GBP to USD exchange rate rise on optimism of a Brexit extension
The pound to US dollar exchange rate has risen this week, after touching lows of 1.1967 on the interbank rate on the 3rd, only to soar to 1.2347 by the same measure. This jump is a reflection of various issues including renewed optimism of a Brexit extension, and concerns the US central bank, the Federal Reserve, will need to cut interest rates in the future.
The US currency has been rising in value in 2019, particularly this summer against a weaker pound with increasing Brexit fears of a no-deal exit. With that immediate fear gently subsiding, as parliament seeks to block no-deal, the pound has found some support.
Non-Farm Payroll data released today
The end of this week is a key time, with investors closely monitoring the Friday NFPR, Non-Farm Payroll data that is released. This will see the latest news on the US labour market including the Unemployment rate, and how many news jobs have been created in the last month. This provides the US central bank and the currency market with data to make a clearer assessment on what form of monetary policy adjustments, if any, are required ahead.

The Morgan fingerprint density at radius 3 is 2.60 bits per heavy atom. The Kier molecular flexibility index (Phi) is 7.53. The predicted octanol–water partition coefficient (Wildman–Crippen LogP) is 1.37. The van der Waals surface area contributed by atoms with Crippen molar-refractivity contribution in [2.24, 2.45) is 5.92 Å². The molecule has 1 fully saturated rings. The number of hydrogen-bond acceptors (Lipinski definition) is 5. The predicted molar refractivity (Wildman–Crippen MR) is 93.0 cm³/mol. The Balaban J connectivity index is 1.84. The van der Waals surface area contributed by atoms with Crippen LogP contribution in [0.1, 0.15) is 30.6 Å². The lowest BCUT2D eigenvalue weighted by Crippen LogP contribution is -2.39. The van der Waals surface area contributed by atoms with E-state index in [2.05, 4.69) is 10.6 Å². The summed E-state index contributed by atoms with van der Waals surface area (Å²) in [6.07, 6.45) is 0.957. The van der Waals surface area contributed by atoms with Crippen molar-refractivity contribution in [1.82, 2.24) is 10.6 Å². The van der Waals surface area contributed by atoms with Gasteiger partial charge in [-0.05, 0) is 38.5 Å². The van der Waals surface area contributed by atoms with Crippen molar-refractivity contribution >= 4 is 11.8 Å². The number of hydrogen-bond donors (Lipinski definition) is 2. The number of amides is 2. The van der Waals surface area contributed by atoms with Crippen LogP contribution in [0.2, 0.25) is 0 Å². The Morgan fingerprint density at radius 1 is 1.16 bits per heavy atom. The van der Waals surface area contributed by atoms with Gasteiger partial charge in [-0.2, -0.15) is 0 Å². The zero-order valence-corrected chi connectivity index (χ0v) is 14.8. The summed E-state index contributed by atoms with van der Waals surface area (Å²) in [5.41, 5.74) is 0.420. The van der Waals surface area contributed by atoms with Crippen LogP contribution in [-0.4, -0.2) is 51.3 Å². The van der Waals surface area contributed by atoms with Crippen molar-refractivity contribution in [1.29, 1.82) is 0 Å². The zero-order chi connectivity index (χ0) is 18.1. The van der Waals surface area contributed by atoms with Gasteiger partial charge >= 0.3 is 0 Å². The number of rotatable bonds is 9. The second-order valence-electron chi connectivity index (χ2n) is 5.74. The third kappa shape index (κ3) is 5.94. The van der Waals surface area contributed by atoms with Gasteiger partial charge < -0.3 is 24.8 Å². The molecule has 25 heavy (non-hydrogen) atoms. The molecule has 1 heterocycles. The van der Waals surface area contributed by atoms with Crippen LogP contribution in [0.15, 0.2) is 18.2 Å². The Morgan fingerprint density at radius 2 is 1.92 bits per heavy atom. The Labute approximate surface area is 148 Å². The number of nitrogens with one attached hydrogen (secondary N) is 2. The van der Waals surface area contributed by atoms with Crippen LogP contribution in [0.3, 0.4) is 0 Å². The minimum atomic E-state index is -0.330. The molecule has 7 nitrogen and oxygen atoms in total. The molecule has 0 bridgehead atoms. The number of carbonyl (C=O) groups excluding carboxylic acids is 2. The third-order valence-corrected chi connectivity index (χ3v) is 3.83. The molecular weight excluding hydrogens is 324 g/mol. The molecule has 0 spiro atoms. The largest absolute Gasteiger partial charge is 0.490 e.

US China trade war: How could the trade war affect exchange rates?
With Donald Trump and the Trade Wars continuing to weigh on global economic sentiment, the GBP/USD level could rise further if the pound keeps finding form and investors become more concerned over the US Economic outlook. Of course, this is not guaranteed, and the reverse is quite possible too, in this increasing volatile market of late.
Pound to US dollar exchange rates have risen this week on the interbank rate, in part because the mood for sterling had been very negative, and the dollar optimistic coming into this week. A change of course perhaps explains some of the increased movement, as investors and the market struggle to price in the changes in sentiment.
If you have a transfer ahead, buying or selling pounds or US dollar, please speak to our team to discuss the latest news and events to drive your exchange rate.